The metaphor of the economic transaction is useful for describing the flow of events leading to entropy reversal. Financial transactions follow the same entropy build-up and subsequent decrease. Even in the simplest of cases, financial participants form a “memory system” which saturates before it collapses. Work is done between participants before money is exchanged. The exchange of money allows the information of the transaction to “compress”, and entropy to reverse in the well-defined, temporary system of the particular transaction. This entropy reversal occurs, of course, at the expense of the outer environment. Quantum transactions also follow the same build-up and tear-down in terms of the memory capacities of participating elements of matter.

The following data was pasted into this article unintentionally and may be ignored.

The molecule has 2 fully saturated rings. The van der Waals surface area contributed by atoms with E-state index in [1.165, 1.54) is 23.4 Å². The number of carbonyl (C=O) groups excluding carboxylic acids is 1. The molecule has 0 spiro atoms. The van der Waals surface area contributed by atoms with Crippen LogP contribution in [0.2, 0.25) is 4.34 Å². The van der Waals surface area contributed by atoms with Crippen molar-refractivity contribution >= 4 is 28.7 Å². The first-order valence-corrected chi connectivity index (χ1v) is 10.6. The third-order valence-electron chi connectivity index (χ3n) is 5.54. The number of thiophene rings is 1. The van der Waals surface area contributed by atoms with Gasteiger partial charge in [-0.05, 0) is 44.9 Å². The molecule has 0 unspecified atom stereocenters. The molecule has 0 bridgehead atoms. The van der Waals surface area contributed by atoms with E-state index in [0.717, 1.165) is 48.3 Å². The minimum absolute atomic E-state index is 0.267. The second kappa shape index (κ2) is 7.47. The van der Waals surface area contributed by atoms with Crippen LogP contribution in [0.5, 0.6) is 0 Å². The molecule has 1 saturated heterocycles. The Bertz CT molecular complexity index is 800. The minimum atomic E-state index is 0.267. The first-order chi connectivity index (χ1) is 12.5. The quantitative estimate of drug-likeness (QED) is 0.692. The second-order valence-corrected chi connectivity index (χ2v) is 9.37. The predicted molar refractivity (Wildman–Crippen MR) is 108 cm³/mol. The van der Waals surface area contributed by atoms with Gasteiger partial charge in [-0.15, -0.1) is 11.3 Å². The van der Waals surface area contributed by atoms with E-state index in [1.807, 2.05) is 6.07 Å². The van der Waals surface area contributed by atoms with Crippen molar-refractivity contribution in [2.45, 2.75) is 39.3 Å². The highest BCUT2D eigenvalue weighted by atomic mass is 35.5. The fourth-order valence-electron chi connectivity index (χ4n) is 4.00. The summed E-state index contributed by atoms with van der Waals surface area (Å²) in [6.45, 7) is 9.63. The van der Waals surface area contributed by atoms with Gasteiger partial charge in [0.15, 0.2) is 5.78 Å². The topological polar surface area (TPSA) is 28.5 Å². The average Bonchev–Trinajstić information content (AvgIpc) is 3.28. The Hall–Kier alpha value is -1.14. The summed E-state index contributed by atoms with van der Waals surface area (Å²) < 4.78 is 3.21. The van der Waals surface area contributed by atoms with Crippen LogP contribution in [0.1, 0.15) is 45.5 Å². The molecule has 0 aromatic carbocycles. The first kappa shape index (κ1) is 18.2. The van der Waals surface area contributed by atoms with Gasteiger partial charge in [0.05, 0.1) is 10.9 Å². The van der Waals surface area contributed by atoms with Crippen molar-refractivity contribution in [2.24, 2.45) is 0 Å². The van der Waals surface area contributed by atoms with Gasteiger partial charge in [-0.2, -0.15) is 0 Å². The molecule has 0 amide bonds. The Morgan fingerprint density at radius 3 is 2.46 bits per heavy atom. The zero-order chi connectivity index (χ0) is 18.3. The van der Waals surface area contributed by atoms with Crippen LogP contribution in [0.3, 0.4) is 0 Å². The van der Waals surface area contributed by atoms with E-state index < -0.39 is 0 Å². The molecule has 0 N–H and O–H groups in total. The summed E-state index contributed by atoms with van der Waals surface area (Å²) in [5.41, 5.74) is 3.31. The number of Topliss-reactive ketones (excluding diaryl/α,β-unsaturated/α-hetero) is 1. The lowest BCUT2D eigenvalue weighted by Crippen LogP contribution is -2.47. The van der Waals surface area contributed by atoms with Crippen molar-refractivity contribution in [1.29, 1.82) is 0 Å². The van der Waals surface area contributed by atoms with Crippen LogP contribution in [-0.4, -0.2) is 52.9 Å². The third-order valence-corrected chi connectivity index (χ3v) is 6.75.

For true de-saturation to occur within a system, a system’s memory must be irreversibly erased. If memory erasure were reversible, then memory would not have been erased and the system would have remained saturated. “Reversible” memory loss is not true memory loss, but an illusion, a shuffling, a card trick. Irreversibility however, comes at a price for a system. One can shuffle sand in a sandbox from one side to another, but to truly increase the capacity of a sandbox one must expend energy to remove sand from it and returning that sand to the outer environment. “Irreversibility” however, is not some separate, measurable feature of entropy reversal, but is a necessary part of its definition. If a transaction is reversible, then entropy was not reversed. If entropy has not been reversed, either partially or completely, then the transaction metaphor does not apply. Irreversibility is a necessary test to determine the appropriateness of the transaction metaphor.